Blog: The Need for Culturally-Informed Approaches to Food Security
Written by: Tom Ndekezi, Summer Student Research Assistant
Traditional approaches to food security often emphasize food availability, access to nutritious foods, the ability for individuals and households to utilize and prepare healthy foods, and the overall stability of those factors. While that approach may help vulnerable populations gain access to healthy foods, the absence of cultural perspectives and an explicit commitment to the need for culturally appropriate foods may ultimately rob individuals of their right to dietary self-determination.
A complete understanding of food security must take cultural factors into account, particularly in a country like Canada whose Indigenous, immigrant, and racialized populations are disproportionately affected by food insecurity. In their 2017 literature review “Immigration and Food Insecurity: The Canadian Experience,” University of Ottawa researchers Diana Tarraf and Isabelle Giroux, as well as the Food and Agriculture Organization’s Dia Sanou, detail some common themes that highlight the need to incorporate cultural perspectives into traditional understandings of food security, especially with regard to new and recent immigrants to Canada.
Upon first arriving in Canada, many immigrants go through a dramatic accommodation phase during which they abandon their traditional diets and completely adopt a typical Canadian diet. This phase can last anywhere from a few days to several months as newcomers gradually become acquainted with their surroundings, identify grocery stores, get in contact with compatriots, and slowly begin to integrate traditional foods back into their diet.
This adaptation phase is often followed by what Tarraf et al. (2017) call a transition phase, in which newcomers can now structure a dietary framework for themselves and their households. For many this means creating a hybrid diet that includes traditional foods and elements of a typical Canadian diet side-by-side — think BLTs for lunch and fufu and peanut soup for dinner. For others the choice is instead an enculturated diet made up almost entirely of traditional foods. Conversely, there are those who adopt an acculturated Canadian-style diet, at the expense of traditional foods.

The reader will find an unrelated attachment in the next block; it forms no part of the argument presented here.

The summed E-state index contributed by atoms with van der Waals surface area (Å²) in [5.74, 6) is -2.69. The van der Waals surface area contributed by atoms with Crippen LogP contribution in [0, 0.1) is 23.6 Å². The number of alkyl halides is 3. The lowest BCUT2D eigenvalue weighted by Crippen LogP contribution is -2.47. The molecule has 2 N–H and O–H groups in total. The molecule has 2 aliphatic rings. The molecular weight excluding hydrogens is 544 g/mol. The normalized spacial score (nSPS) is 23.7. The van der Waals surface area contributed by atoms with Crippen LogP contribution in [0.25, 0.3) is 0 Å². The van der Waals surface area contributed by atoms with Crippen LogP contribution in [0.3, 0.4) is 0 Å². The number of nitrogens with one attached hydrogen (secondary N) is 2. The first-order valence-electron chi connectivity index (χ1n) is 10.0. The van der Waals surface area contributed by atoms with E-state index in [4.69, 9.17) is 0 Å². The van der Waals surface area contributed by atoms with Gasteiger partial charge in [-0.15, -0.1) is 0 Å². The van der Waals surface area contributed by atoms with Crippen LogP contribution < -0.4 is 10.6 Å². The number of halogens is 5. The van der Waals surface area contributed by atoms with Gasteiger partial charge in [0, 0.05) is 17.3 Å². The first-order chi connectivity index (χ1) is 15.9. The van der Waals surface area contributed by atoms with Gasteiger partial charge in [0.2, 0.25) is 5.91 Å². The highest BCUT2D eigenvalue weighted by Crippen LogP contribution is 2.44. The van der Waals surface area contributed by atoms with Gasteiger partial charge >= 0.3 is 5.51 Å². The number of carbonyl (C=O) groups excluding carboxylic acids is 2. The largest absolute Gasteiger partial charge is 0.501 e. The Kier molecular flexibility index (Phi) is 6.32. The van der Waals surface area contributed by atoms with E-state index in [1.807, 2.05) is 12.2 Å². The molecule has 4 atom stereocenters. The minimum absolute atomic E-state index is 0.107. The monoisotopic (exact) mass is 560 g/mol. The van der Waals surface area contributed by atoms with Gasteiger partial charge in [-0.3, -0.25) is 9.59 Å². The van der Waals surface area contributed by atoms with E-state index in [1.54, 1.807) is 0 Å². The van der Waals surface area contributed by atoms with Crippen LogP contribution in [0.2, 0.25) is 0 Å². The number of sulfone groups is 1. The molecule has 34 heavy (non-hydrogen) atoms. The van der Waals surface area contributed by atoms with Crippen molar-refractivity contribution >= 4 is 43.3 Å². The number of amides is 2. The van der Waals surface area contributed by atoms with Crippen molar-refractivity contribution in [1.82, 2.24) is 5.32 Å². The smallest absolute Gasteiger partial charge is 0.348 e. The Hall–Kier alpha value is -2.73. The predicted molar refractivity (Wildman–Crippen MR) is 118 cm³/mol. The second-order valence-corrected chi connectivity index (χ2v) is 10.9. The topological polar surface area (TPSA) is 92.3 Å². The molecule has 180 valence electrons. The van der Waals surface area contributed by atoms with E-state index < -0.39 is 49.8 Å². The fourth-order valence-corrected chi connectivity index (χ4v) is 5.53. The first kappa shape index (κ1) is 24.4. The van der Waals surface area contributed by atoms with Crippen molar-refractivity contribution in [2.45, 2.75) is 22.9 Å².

A traditional understanding of food security may look at the phenomenon described above and not see much of a problem with it. As long as individuals have healthy food on their plate, what is the issue with them choosing one diet over another?
Firstly, many newcomers’ traditional diets are generally healthier than the highly-processed, high-fat, and high-sugar typical Canadian diet. Recent immigrants also tend to be in better overall health than their Canadian counterparts — what is known as the Healthy Immigrant Effect — although over time their health generally declines toward the national average, and in some cases even drops below it. That downwards sloping trajectory can be partially explained by an assimilation to a typical Canadian diet, a process that is perpetuated by insufficient newcomer supports and facilitated by culturally-deficient understandings of food security.
There is also the temptation to treat the choice to adopt a specific diet as strictly that, a choice. A culturally-deficient approach to food security does not consider the wider, global understanding of what healthy foods are, and whether or not individuals have access to those foods. Although the first step towards food security may be having the choice to not eat unhealthy or low-quality foods, the realization of food security is in the agency that accompanies food sovereignty, i.e. “the right of peoples to healthy and culturally appropriate food produced through ecologically sound and sustainable methods, and their right to define their own food and agriculture systems” (Food Secure Canada).
A review of the current literature regarding food security will find, as Tarraf et al. (2017) found, that much of the discourse surrounding food security is stuck at a primary level of engagement. Much of the conversation is still satisfied with communities having access to affordable grocery stores that supply healthy and nutritious foods, but there is little to no interrogation as to what exactly those foods are and how they serve the demographics of the surrounding community. The coexistence of the Healthy Immigrant Effect and lower health outcomes among immigrant communities is a glaring incongruence, and one that can begin to be remedied by education on traditional foods and the incorporation of cultural perspectives into our understandings of food security.
Much like a good meal, an effective approach to achieving food security must be created with an intense awareness of exactly who is being served. And like a great meal, a formidable approach to achieving food security and food sovereignty must be created hand-in-hand with the communities it serves, leaning on their input, expertise, and cultural perspectives each step of the way.